$ python run_test_interactive.py -i loop_simple_debugqueue LUZ simulator started at 0x00100000 [0x00100000] [lui $sp, 0x13] >> set alias 0 [0x00100000] [lui $r29, 0x13] >> s [0x00100004] [ori $r29, $r29, 0xFFFC] >> s [0x00100008] [call 0x40003 [0x10000C]] >> s [0x0010000C] [lui $r26, 0xF] >> s [0x00100010] [ori $r26, $r26, 0x0] >> s [0x00100014] [lui $r9, 0x0] >> s [0x00100018] [ori $r9, $r9, 0xA] >> s [0x0010001C] [lui $r5, 0x0] >> s [0x00100020] [ori $r5, $r5, 0x0] >> s [0x00100024] [sw $r5, 0($r26)] >> s [0x00100028] [addi $r5, $r5, 0x1] >> s [0x0010002C] [bltu $r5, $r9, -2] >> s [0x00100024] [sw $r5, 0($r26)] >> s [0x00100028] [addi $r5, $r5, 0x1] >> s [0x0010002C] [bltu $r5, $r9, -2] >> s [0x00100024] [sw $r5, 0($r26)] >> s [0x00100028] [addi $r5, $r5, 0x1] >> r $r0 = 0x00000000 $r1 = 0x00000000 $r2 = 0x00000000 $r3 = 0x00000000 $r4 = 0x00000000 $r5 = 0x00000002 $r6 = 0x00000000 $r7 = 0x00000000 $r8 = 0x00000000 $r9 = 0x0000000A $r10 = 0x00000000 $r11 = 0x00000000 $r12 = 0x00000000 $r13 = 0x00000000 $r14 = 0x00000000 $r15 = 0x00000000 $r16 = 0x00000000 $r17 = 0x00000000 $r18 = 0x00000000 $r19 = 0x00000000 $r20 = 0x00000000 $r21 = 0x00000000 $r22 = 0x00000000 $r23 = 0x00000000 $r24 = 0x00000000 $r25 = 0x00000000 $r26 = 0x000F0000 $r27 = 0x00000000 $r28 = 0x00000000 $r29 = 0x0013FFFC $r30 = 0x00000000 $r31 = 0x0010000C [0x00100028] [addi $r5, $r5, 0x1] >> s 100 [0x00100030] [halt] >> q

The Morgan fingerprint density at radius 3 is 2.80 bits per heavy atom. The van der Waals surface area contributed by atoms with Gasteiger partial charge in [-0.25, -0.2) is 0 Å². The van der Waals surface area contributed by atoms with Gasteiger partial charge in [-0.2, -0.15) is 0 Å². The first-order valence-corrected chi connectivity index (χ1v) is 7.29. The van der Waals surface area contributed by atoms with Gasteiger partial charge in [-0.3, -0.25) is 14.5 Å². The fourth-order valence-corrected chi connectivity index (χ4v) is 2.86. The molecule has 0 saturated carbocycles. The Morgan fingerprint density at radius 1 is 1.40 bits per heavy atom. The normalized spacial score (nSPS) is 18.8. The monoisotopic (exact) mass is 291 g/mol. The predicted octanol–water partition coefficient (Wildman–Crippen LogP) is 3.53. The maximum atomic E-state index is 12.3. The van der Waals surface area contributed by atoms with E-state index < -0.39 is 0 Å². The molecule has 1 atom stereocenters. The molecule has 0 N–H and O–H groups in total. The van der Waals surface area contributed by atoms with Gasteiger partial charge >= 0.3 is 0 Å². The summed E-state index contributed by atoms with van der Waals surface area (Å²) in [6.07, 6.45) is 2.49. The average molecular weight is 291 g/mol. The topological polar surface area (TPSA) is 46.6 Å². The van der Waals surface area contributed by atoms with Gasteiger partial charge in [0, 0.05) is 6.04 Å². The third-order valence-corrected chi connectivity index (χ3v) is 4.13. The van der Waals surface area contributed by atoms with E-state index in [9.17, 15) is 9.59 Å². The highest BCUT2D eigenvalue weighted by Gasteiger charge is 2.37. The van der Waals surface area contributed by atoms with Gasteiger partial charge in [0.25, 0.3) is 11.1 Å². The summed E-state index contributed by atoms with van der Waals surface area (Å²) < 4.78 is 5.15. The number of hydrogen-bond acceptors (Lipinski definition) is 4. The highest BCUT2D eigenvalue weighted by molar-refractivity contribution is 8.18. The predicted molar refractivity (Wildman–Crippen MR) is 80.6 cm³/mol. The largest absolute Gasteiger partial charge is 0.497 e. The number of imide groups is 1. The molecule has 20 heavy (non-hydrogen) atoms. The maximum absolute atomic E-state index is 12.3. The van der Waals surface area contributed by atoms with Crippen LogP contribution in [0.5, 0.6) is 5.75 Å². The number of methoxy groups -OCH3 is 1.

There are many interesting things here demonstrating how Luz works:

    • Note the start up at 0x1000000 - this is where Luz places the start-up segment - three instructions that set up the stack pointer and then call the user's code (asm_main). The user's asm_main starts running at the fourth instruction executed by the simulator.
    • li is a pseudo-instruction, broken into two real instructions: lui for the upper half of the register, followed by ori for the lower half of the register. The reason for this is li having a 32-bit immediate, which can't fit in a Luz instruction. Therefore, it's broken into two parts which only need 16-bit immediates. This trick is common in RISC ISAs.
    • Jump labels are resolved to be relative by the assembler: the jump to loop is replaced by -2.
    • Disassembly! The debugger shows the instruction decoded from every word where execution stops. Note how this exposes pseudo-instructions.
    The in-progress RTL implementation

    Luz was a hobby project, but an ambitious one :-) Even before I wrote the first line of the assembler or simulator, I started working on an actual CPU implementation in synthesizable VHDL, meaning to get a complete RTL image to run on FPGAs. Unfortunately, I didn't finish this part of the project and what you find in Luz's experimental/luz_uc directory is only 75% complete. The ALU is there, the registers, the hookups to peripherals, even parts of the control path - dealing with instruction fetching, decoding, etc. My original plan was to implement a pipelined CPU (a RISC ISA makes this relatively simple), which perhaps was a bit too much. I should have started simpler.